However, Gabriel, unlike his other counterparts, Ana and Jack, goes down the darker path and gives in to the devil sitting on his shoulder. At the end of the day, he still wants to do good things but he is deeply distracted by his personal feelings and the idea of revenge rather than reformation.
This path somehow takes him to a horrific tragedy that turns him into some sort of an undead person. We can barely call him a person because of his over-accelerated rate of regeneration and degeneration. However, his tragic incident isn’t what caused this condition to occur.
The tragedy had completely destroyed his body, but thanks to one of the other antagonist characters (Dr. Moira O’Deorain), he’s able to “live” by regenerating his cellular structure as much as he degenerates. This gives his outer form a weird undead aura, as he becomes akin to wisps when he degenerates. It seems as though he is able to control it, but there is no confirmation on that. So, how does Mercy play into this? The only doctor concerned SHOULD be Moira, so who is Dr. Angela to intrude?
This particular theory states that she is the one who gave passage to Moira to use her technology to transition Gabriel into the Reaper. One of Reaper’s in-game dialogues with Mercy goes thus:
This interaction gives his character a little mystery and one of the only interactions between the two characters that give the player a hint that she knew what happened but she wanted to pass the blame onto something or someone else. Mercy has done this before, altering the bodies of her colleagues so they can function normally again, if not better than normal.
She did it before with Genji, another Overwatch hero who was terribly injured, similar to the injuries of Gabriel. However, Genji became a sort of cyborg, not being able to expose his skin so he was given a body of metal or something of the sort. Although Genji can seem like Mercy’s successful “experiment”, a lot of Genji Shimada’s lore is stemmed from his rejection of the world and his new body. Sure he comes around to this drastic change, but it makes Mercy’s actions questionable.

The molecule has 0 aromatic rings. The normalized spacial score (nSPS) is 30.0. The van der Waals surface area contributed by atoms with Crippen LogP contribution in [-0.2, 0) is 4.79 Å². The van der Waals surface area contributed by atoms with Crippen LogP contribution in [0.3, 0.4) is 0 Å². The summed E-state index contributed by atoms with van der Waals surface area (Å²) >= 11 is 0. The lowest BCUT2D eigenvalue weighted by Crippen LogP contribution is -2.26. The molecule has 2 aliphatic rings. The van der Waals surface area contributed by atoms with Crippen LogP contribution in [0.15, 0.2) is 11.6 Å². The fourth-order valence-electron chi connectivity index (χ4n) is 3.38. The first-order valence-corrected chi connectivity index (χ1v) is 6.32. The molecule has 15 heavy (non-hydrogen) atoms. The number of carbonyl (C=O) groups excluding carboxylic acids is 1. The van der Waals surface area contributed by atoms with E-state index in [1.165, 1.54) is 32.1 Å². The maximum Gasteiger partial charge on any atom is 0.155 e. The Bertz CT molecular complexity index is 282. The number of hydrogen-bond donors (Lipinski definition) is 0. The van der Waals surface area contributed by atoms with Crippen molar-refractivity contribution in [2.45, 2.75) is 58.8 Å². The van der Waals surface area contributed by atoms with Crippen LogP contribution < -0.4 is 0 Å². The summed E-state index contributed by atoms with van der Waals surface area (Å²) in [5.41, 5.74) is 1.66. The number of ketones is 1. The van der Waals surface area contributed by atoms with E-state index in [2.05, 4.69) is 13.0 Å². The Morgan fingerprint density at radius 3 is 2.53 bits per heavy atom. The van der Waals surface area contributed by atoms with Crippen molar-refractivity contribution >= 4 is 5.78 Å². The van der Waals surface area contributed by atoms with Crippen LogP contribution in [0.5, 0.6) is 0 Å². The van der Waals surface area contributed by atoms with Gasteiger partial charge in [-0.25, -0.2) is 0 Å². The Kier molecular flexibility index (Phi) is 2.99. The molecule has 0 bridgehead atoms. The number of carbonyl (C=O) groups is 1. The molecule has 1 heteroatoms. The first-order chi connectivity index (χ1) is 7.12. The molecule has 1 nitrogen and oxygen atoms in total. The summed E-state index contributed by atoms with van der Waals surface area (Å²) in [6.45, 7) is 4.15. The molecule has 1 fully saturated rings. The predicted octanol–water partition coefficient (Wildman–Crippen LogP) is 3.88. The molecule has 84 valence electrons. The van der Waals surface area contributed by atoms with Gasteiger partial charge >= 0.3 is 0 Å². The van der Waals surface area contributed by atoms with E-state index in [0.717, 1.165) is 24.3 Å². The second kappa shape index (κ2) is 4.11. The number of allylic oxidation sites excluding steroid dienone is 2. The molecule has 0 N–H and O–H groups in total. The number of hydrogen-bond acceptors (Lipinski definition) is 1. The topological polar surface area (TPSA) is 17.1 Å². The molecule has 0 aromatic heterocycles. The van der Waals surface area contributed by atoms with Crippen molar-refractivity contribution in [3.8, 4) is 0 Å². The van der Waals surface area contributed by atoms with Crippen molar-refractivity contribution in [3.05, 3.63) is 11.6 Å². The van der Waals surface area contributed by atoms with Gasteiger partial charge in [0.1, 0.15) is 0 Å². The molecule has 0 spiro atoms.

We have no confirmation that Genji wanted that for himself, which is crucial. Consent is protected by the “Hippocratic Oath” which outlines the need to disclose the details of any medical procedure to the subject of the said procedure and gain consent from them in order to go forward with it. Did Genji have a say in his drastic transformation or did Angela try to play God with him and Reaper?
Another interaction in the game between Reaper and Mercy was later removed from the game for some unknown reason. This gives us more of a clue as to the extent of Mercy’s involvement in Reaper’s horrifying state. This is what we could hear before it was rescinded:
There is a lot of speculation about whether these lines ever existed or not since there’s no video proof of this exchange taking place. But, so many players and fans have come forward, swearing that they’ve heard this interaction in the earlier days of the game. This may just be speculation or a case of remembering wrong, but it still backs the theory that Angela had a plan to restore Reyes that went left.
Although the support provided by the dialogue isn’t foolproof, it is something to chew on. The alternate of the same dialogue is pretty much implying the same, that Mercy did this to him.
So we know that Mercy has good intentions, but is she truly the ethically upstanding doctor she is made out to be? She is beautiful, kind and remarkably intelligent, so clearly she is not entirely a bad person. But, how can she justify what she did to Reaper or Genji? How can she justify playing God? It’s the same argument that is used against human experimentation and cloning – if life goes on forever, then the value of living is decreased and our actions no longer have meaning.
That is all for this theory, and while there is no definitive conclusion to this question, a good theory leaves you with more questions than answers. In that sense, it has done its job. Is Mercy truly the angel she is made out to be? That is for the reader to interpret.